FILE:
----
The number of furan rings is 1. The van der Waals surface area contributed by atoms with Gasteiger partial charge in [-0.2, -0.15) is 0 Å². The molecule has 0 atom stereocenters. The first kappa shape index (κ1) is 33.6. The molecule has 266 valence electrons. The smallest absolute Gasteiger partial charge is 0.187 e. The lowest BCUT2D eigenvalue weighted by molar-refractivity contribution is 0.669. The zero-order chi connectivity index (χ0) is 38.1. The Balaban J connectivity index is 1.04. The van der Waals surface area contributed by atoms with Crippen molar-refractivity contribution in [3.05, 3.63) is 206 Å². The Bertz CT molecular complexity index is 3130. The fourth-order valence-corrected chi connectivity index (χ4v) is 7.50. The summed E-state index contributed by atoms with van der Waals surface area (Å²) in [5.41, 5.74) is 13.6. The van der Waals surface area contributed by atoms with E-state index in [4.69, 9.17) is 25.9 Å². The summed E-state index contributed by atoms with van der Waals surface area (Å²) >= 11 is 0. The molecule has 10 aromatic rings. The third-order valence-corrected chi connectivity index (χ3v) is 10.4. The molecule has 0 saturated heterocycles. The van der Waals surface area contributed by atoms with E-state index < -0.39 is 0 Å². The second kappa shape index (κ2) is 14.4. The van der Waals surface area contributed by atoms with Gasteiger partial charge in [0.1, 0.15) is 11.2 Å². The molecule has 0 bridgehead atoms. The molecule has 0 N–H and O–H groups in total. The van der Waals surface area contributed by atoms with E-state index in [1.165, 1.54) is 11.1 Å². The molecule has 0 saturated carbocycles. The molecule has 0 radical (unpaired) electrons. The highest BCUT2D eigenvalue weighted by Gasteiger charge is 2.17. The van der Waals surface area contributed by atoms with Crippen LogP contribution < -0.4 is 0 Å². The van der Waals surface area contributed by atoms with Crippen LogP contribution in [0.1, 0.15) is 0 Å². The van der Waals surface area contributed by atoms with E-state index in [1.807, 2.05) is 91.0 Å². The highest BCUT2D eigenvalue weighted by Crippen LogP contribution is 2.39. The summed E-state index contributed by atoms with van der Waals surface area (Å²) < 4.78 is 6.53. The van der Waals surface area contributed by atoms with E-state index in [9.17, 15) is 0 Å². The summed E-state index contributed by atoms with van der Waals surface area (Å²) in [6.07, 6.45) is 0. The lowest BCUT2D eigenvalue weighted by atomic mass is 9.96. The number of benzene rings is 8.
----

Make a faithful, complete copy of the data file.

The number of furan rings is 1. The van der Waals surface area contributed by atoms with Gasteiger partial charge in [-0.2, -0.15) is 0 Å². The molecule has 0 atom stereocenters. The first kappa shape index (κ1) is 33.6. The molecule has 266 valence electrons. The smallest absolute Gasteiger partial charge is 0.187 e. The lowest BCUT2D eigenvalue weighted by molar-refractivity contribution is 0.669. The zero-order chi connectivity index (χ0) is 38.1. The Balaban J connectivity index is 1.04. The van der Waals surface area contributed by atoms with Crippen molar-refractivity contribution in [3.05, 3.63) is 206 Å². The Bertz CT molecular complexity index is 3130. The fourth-order valence-corrected chi connectivity index (χ4v) is 7.50. The summed E-state index contributed by atoms with van der Waals surface area (Å²) in [5.41, 5.74) is 13.6. The van der Waals surface area contributed by atoms with E-state index in [4.69, 9.17) is 25.9 Å². The summed E-state index contributed by atoms with van der Waals surface area (Å²) >= 11 is 0. The molecule has 10 aromatic rings. The third-order valence-corrected chi connectivity index (χ3v) is 10.4. The molecule has 0 saturated heterocycles. The van der Waals surface area contributed by atoms with E-state index < -0.39 is 0 Å². The second kappa shape index (κ2) is 14.4. The van der Waals surface area contributed by atoms with Gasteiger partial charge in [0.1, 0.15) is 11.2 Å². The molecule has 0 bridgehead atoms. The molecule has 0 N–H and O–H groups in total. The van der Waals surface area contributed by atoms with E-state index in [1.165, 1.54) is 11.1 Å². The molecule has 0 saturated carbocycles. The molecule has 0 radical (unpaired) electrons. The highest BCUT2D eigenvalue weighted by Gasteiger charge is 2.17. The van der Waals surface area contributed by atoms with Crippen LogP contribution < -0.4 is 0 Å². The van der Waals surface area contributed by atoms with Crippen LogP contribution in [0.1, 0.15) is 0 Å². The van der Waals surface area contributed by atoms with E-state index in [1.807, 2.05) is 91.0 Å². The highest BCUT2D eigenvalue weighted by Crippen LogP contribution is 2.39. The summed E-state index contributed by atoms with van der Waals surface area (Å²) < 4.78 is 6.53. The van der Waals surface area contributed by atoms with E-state index in [9.17, 15) is 0 Å². The summed E-state index contributed by atoms with van der Waals surface area (Å²) in [6.07, 6.45) is 0. The lowest BCUT2D eigenvalue weighted by atomic mass is 9.96. The number of benzene rings is 8.